Your objective for this puzzle is to find the maximum total number of rectangles in the pictured four overlapping squares. I believe it may be more than 36.

enter image description here

  • $\begingroup$ Do squares count as rectangles? $\endgroup$ – Yout Ried Feb 7 '19 at 1:35
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    $\begingroup$ How exactly does this differ from the second part of Four squares into many squares? $\endgroup$ – A. P. Feb 7 '19 at 7:24
  • $\begingroup$ @YoutRied yes! A square is a rectangle. :) A rectangle is a parallelogram whose sides intersect at 90° angles. Now, since a rectangle is a parallelogram, its opposite sides must be congruent. A square is also a parallelogram whose sides intersect at 90° angles. Therefore, like a rectangle its opposite sides are congruent. This means that a square is a specialized case of the rectangle and is indeed a rectangle. $\endgroup$ – Riddler Feb 9 '19 at 0:42

Assuming squares are rectangles then I believe there are


rectangles. My proof is shown pictorially below.

enter image description here

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  • $\begingroup$ Can't confirm but will accept because it might be right and well-constructed answer. $\endgroup$ – Riddler Feb 11 '19 at 23:00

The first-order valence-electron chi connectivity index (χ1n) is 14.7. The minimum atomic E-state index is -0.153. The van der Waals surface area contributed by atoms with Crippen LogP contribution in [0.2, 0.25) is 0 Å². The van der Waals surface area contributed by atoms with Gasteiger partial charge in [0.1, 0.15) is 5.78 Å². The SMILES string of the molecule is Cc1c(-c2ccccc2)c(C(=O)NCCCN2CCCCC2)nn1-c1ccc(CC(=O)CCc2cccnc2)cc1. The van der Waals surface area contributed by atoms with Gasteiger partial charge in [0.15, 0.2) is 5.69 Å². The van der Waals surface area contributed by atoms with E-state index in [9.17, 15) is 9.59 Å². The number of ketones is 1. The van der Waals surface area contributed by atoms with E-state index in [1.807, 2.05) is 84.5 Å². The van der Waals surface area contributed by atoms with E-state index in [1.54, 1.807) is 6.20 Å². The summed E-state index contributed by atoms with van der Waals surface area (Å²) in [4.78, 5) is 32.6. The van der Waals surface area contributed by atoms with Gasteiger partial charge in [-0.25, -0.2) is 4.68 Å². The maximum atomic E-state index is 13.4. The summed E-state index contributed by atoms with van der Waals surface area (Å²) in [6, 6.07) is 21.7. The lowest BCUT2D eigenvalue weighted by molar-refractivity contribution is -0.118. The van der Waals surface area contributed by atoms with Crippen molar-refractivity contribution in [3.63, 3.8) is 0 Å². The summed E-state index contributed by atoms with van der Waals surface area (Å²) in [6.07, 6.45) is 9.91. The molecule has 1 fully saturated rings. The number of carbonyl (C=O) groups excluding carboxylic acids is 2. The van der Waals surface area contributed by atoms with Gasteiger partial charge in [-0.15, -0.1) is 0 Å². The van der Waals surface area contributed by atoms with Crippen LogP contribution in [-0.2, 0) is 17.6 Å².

As others have confirmed, I believe the answer is


However, I wanted to give a different way of indexing them to show that we've caught them all.

General assumption:

  1. All squares overall with all other squares with exactly 2 intersections
  2. The intersections are of two adjacent sides
  3. Each intersection involves exactly 2 squares (which you can infer from the previous two)

These are the types of rectangles that exist:

  • 4: All sides belong to a single square.
  • 22: Two sides belong to one square, two sides belong to another. (It will always be adjacent sides).
  • (31: Three sides belong to one square and one to another. This cannot happen.)
  • 211: Two sides belonging to one square (again adjacent sides), one to a second, and one to a third.
  • 1111: All four sides belonging to different squares.

Now, by symmetry, all of these possibilities exist for all possible combinations of squares.

For one square, only one rectangle exists (a type 4).

For two squares, there are 2 type 4s, and 1 type 22, for a total of 3.

For three squares, there are 3 type 4s, 3 type 22s (combination 3,2), and 3 type 211s (combination 3,1) = 9.

And drum roll, the moment of truth:

For four squares there are:

  • 4: 4 (combination 4,1)
  • 22: 6 (combination 4,2)
  • 211: 12 (combination 4,2,1,1)
  • 1111: 1 (combination 4,4)
  • Total: 23

Doing this with 5 yields 50, but suspiciously, 1,3,9,23,50 is not in OEIS. So either I will have to add it, or I've made a mistake somewhere...

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  • 1
    $\begingroup$ Good job . You are really fast $\endgroup$ – user56760 Feb 13 '19 at 18:38
  • 2
    $\begingroup$ ^1 for your good explanation $\endgroup$ – user56760 Feb 13 '19 at 18:39
  • 1
    $\begingroup$ +2 for your good explanation $\endgroup$ – Riddler Feb 14 '19 at 0:05

I like



Count by grouping the rectangles by their top left corner:
enter image description here

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